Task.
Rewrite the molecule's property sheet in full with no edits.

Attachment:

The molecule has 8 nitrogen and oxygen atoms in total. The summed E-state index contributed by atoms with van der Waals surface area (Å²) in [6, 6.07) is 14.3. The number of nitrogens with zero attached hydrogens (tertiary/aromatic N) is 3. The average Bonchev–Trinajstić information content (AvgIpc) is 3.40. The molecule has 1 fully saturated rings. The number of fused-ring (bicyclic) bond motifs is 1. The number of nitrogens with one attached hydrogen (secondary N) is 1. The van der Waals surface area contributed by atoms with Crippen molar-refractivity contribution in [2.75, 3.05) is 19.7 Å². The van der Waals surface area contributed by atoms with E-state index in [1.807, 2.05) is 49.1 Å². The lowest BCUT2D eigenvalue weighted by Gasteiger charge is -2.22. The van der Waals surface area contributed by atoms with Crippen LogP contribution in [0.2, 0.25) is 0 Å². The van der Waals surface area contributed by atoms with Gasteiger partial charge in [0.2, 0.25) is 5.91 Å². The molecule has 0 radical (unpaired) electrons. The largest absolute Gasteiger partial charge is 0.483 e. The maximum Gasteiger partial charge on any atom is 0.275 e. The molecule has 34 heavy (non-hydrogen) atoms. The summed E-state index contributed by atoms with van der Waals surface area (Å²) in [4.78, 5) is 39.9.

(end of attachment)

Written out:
The molecule has 8 nitrogen and oxygen atoms in total. The summed E-state index contributed by atoms with van der Waals surface area (Å²) in [6, 6.07) is 14.3. The number of nitrogens with zero attached hydrogens (tertiary/aromatic N) is 3. The average Bonchev–Trinajstić information content (AvgIpc) is 3.40. The molecule has 1 fully saturated rings. The number of fused-ring (bicyclic) bond motifs is 1. The number of nitrogens with one attached hydrogen (secondary N) is 1. The van der Waals surface area contributed by atoms with Crippen molar-refractivity contribution in [2.75, 3.05) is 19.7 Å². The van der Waals surface area contributed by atoms with E-state index in [1.807, 2.05) is 49.1 Å². The lowest BCUT2D eigenvalue weighted by Gasteiger charge is -2.22. The van der Waals surface area contributed by atoms with Crippen LogP contribution in [0.2, 0.25) is 0 Å². The van der Waals surface area contributed by atoms with Gasteiger partial charge in [0.2, 0.25) is 5.91 Å². The molecule has 0 radical (unpaired) electrons. The largest absolute Gasteiger partial charge is 0.483 e. The maximum Gasteiger partial charge on any atom is 0.275 e. The molecule has 34 heavy (non-hydrogen) atoms. The summed E-state index contributed by atoms with van der Waals surface area (Å²) in [4.78, 5) is 39.9.